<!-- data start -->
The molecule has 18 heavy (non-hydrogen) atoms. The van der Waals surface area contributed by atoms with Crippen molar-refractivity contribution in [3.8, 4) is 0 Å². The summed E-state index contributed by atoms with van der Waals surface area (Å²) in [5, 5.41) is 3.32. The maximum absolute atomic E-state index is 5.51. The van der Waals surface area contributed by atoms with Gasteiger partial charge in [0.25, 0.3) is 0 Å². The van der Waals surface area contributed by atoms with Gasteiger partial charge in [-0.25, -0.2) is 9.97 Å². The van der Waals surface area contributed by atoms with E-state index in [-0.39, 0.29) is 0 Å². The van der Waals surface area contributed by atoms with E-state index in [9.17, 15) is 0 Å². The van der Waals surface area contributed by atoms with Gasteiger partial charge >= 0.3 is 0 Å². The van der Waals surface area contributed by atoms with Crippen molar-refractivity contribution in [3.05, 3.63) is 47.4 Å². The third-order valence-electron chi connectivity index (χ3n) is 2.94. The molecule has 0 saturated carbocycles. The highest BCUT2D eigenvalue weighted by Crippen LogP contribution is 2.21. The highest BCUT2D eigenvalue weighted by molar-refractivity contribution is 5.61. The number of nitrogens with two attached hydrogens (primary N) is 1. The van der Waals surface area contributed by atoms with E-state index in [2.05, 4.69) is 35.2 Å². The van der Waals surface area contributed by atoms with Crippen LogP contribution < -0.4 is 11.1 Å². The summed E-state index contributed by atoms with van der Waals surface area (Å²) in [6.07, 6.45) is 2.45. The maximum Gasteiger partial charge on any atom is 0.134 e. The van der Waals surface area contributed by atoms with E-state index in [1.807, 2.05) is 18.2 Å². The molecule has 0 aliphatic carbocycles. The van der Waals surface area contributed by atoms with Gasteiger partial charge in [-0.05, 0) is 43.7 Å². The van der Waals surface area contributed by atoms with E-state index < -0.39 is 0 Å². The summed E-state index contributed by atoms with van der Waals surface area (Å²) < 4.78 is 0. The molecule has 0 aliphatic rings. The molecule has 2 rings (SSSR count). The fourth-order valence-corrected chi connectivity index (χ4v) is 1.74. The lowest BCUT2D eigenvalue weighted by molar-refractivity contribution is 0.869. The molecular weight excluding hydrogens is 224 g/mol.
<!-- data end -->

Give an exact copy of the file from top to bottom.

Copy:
The molecule has 18 heavy (non-hydrogen) atoms. The van der Waals surface area contributed by atoms with Crippen molar-refractivity contribution in [3.8, 4) is 0 Å². The summed E-state index contributed by atoms with van der Waals surface area (Å²) in [5, 5.41) is 3.32. The maximum absolute atomic E-state index is 5.51. The van der Waals surface area contributed by atoms with Gasteiger partial charge in [0.25, 0.3) is 0 Å². The van der Waals surface area contributed by atoms with Gasteiger partial charge in [-0.25, -0.2) is 9.97 Å². The van der Waals surface area contributed by atoms with E-state index in [-0.39, 0.29) is 0 Å². The van der Waals surface area contributed by atoms with E-state index in [9.17, 15) is 0 Å². The van der Waals surface area contributed by atoms with Gasteiger partial charge >= 0.3 is 0 Å². The van der Waals surface area contributed by atoms with Crippen molar-refractivity contribution in [3.05, 3.63) is 47.4 Å². The third-order valence-electron chi connectivity index (χ3n) is 2.94. The molecule has 0 saturated carbocycles. The highest BCUT2D eigenvalue weighted by Crippen LogP contribution is 2.21. The highest BCUT2D eigenvalue weighted by molar-refractivity contribution is 5.61. The number of nitrogens with two attached hydrogens (primary N) is 1. The van der Waals surface area contributed by atoms with E-state index in [2.05, 4.69) is 35.2 Å². The van der Waals surface area contributed by atoms with Crippen LogP contribution < -0.4 is 11.1 Å². The summed E-state index contributed by atoms with van der Waals surface area (Å²) in [6.07, 6.45) is 2.45. The maximum Gasteiger partial charge on any atom is 0.134 e. The van der Waals surface area contributed by atoms with E-state index in [1.807, 2.05) is 18.2 Å². The molecule has 0 aliphatic carbocycles. The van der Waals surface area contributed by atoms with Gasteiger partial charge in [-0.05, 0) is 43.7 Å². The van der Waals surface area contributed by atoms with E-state index < -0.39 is 0 Å². The summed E-state index contributed by atoms with van der Waals surface area (Å²) < 4.78 is 0. The molecule has 0 aliphatic rings. The molecule has 2 rings (SSSR count). The fourth-order valence-corrected chi connectivity index (χ4v) is 1.74. The lowest BCUT2D eigenvalue weighted by molar-refractivity contribution is 0.869. The molecular weight excluding hydrogens is 224 g/mol.